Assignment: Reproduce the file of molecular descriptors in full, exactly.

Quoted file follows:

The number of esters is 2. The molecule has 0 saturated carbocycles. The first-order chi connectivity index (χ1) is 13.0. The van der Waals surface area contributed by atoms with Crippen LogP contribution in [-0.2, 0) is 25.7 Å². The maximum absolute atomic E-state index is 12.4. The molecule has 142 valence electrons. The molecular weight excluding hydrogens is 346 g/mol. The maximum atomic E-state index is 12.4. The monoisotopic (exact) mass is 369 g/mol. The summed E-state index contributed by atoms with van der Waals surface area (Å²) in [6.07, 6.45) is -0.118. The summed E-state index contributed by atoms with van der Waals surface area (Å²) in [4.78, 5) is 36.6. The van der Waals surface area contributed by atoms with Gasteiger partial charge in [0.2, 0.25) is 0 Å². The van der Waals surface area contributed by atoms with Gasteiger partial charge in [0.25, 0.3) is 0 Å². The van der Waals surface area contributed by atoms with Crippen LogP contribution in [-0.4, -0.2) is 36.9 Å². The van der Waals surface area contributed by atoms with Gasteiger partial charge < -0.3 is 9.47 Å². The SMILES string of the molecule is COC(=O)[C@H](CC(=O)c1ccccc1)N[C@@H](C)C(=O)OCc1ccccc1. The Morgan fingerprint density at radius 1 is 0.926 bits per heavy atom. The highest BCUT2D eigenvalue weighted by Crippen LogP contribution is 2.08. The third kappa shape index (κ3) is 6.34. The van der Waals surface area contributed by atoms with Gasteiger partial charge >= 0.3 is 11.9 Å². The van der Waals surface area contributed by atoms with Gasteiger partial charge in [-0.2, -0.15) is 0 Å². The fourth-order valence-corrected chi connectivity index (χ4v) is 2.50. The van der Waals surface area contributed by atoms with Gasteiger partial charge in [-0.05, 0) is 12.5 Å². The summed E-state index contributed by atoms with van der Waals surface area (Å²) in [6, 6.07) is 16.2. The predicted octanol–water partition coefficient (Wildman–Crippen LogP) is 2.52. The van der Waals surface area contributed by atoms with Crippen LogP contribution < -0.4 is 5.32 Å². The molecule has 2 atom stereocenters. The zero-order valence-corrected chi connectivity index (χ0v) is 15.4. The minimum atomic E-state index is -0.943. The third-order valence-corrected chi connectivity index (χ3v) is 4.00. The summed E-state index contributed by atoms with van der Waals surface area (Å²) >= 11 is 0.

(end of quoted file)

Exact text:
The number of esters is 2. The molecule has 0 saturated carbocycles. The first-order chi connectivity index (χ1) is 13.0. The van der Waals surface area contributed by atoms with Crippen LogP contribution in [-0.2, 0) is 25.7 Å². The maximum absolute atomic E-state index is 12.4. The molecule has 142 valence electrons. The molecular weight excluding hydrogens is 346 g/mol. The maximum atomic E-state index is 12.4. The monoisotopic (exact) mass is 369 g/mol. The summed E-state index contributed by atoms with van der Waals surface area (Å²) in [6.07, 6.45) is -0.118. The summed E-state index contributed by atoms with van der Waals surface area (Å²) in [4.78, 5) is 36.6. The van der Waals surface area contributed by atoms with Gasteiger partial charge in [0.2, 0.25) is 0 Å². The van der Waals surface area contributed by atoms with Gasteiger partial charge in [0.25, 0.3) is 0 Å². The van der Waals surface area contributed by atoms with Crippen LogP contribution in [-0.4, -0.2) is 36.9 Å². The van der Waals surface area contributed by atoms with Gasteiger partial charge < -0.3 is 9.47 Å². The SMILES string of the molecule is COC(=O)[C@H](CC(=O)c1ccccc1)N[C@@H](C)C(=O)OCc1ccccc1. The Morgan fingerprint density at radius 1 is 0.926 bits per heavy atom. The highest BCUT2D eigenvalue weighted by Crippen LogP contribution is 2.08. The third kappa shape index (κ3) is 6.34. The van der Waals surface area contributed by atoms with Gasteiger partial charge >= 0.3 is 11.9 Å². The van der Waals surface area contributed by atoms with Gasteiger partial charge in [-0.2, -0.15) is 0 Å². The fourth-order valence-corrected chi connectivity index (χ4v) is 2.50. The van der Waals surface area contributed by atoms with Gasteiger partial charge in [-0.05, 0) is 12.5 Å². The summed E-state index contributed by atoms with van der Waals surface area (Å²) in [6, 6.07) is 16.2. The predicted octanol–water partition coefficient (Wildman–Crippen LogP) is 2.52. The van der Waals surface area contributed by atoms with Crippen LogP contribution < -0.4 is 5.32 Å². The molecule has 2 atom stereocenters. The zero-order valence-corrected chi connectivity index (χ0v) is 15.4. The minimum atomic E-state index is -0.943. The third-order valence-corrected chi connectivity index (χ3v) is 4.00. The summed E-state index contributed by atoms with van der Waals surface area (Å²) >= 11 is 0.